Rev. Bob Hudak
Song of Solomon 2:8-13 + Psalm 45:1-2, 6-9 + James 1:17-27 + Mark 7:1-8, 14-15, 21-23
Soon after hearing the good news that the Vestry and Search Committee announced that The Rev. Copeland Johnston had been called to be the new rector of St. Thomas, I looked at my schedule, curious to see what scripture readings were assigned for today – my last Sunday here as this time of transition soon comes to an end. To my surprise, I discovered that the oldest literature of its kind in Jewish history is our first lesson – the love poetry of the Song of Solomon (which appears only one Sunday every three years in our lectionary cycle); while in Mark’s gospel, Jesus is in the midst of tension and conflict (stirred by people upset with him because Jesus didn’t meet their expectations of a rabbi); and, as if these readings aren’t enough, we start in our second lesson today a five-Sunday message from one of the church’s early pastors named James as he skillfully goes about his ministry of loving, serving and dealing with all the challenges that arose in congregations entrusted to his care. Where do I start? Or do I simply say ‘thank you’ for the gracious and generous hospitality you’ve shown me and Louise – and sit down!
I came across a handwritten note when I opened a resource book this past week – a note I scribbled to myself at a continuing education class on preaching years ago and felt as if I had scribbled that question for a Sunday such as today!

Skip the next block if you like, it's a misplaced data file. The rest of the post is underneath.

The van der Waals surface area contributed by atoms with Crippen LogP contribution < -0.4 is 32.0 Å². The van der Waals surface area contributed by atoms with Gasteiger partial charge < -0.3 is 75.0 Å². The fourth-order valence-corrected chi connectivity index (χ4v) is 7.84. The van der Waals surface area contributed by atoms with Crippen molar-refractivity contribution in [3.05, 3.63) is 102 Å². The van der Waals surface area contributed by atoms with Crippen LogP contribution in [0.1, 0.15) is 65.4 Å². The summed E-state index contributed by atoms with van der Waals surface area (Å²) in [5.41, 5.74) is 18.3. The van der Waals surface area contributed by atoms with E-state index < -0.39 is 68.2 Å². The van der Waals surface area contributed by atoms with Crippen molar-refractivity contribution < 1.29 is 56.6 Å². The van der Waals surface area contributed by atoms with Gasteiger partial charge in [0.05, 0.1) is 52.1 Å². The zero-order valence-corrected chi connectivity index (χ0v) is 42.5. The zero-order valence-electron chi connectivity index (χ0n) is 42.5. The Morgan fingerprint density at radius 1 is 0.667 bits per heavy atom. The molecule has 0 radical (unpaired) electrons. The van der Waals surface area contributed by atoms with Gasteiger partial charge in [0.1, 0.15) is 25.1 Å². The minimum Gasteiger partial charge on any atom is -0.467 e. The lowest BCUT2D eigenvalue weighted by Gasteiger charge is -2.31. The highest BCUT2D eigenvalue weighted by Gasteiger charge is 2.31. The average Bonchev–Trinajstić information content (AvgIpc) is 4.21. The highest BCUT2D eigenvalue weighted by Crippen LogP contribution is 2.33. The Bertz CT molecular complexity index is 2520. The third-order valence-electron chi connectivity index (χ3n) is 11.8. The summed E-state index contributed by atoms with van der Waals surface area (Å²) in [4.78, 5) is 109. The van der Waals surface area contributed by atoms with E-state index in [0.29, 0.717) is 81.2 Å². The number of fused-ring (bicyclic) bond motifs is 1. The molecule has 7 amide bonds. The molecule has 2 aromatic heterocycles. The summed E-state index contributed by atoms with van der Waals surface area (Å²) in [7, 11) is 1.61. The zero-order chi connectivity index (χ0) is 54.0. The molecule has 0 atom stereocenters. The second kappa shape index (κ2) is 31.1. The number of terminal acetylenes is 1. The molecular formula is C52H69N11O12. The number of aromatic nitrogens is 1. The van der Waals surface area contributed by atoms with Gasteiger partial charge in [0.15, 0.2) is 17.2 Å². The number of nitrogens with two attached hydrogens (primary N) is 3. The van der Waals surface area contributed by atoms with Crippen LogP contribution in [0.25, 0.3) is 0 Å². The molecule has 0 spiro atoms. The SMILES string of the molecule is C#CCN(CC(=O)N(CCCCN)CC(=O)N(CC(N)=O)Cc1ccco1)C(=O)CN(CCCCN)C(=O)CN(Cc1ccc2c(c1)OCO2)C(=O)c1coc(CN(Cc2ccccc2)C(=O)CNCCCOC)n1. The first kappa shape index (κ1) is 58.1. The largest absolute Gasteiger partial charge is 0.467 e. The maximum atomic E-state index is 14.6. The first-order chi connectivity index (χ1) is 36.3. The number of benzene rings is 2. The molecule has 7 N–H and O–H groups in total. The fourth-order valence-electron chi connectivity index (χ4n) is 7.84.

What does the Holy Spirit want the people of God to hear from these texts on this occasion?
It’s not my style, but I’m going to briefly try to paint a ‘scriptural collage”, starting with the poetic imagination of the Song of Songs – a reading which gives us pause to consider a narrative we don’t hear nearly enough within our religious institutions and faith-based communities – and it is that the gift of our human sexuality is, in and of itself, a precious gift – a gift God created – a gift WE ARE as embodied spirits through which we love and are loved, by which we serve and are served. God knows, as we know, how complicated this gift of human sexuality can be…and (not ‘but’), and – at the same time – at the end of the day as at the end of our lives, life is a mystery to be shared, a mystery the depths of which lead us, if we are open and receptive, to the power of genuine love.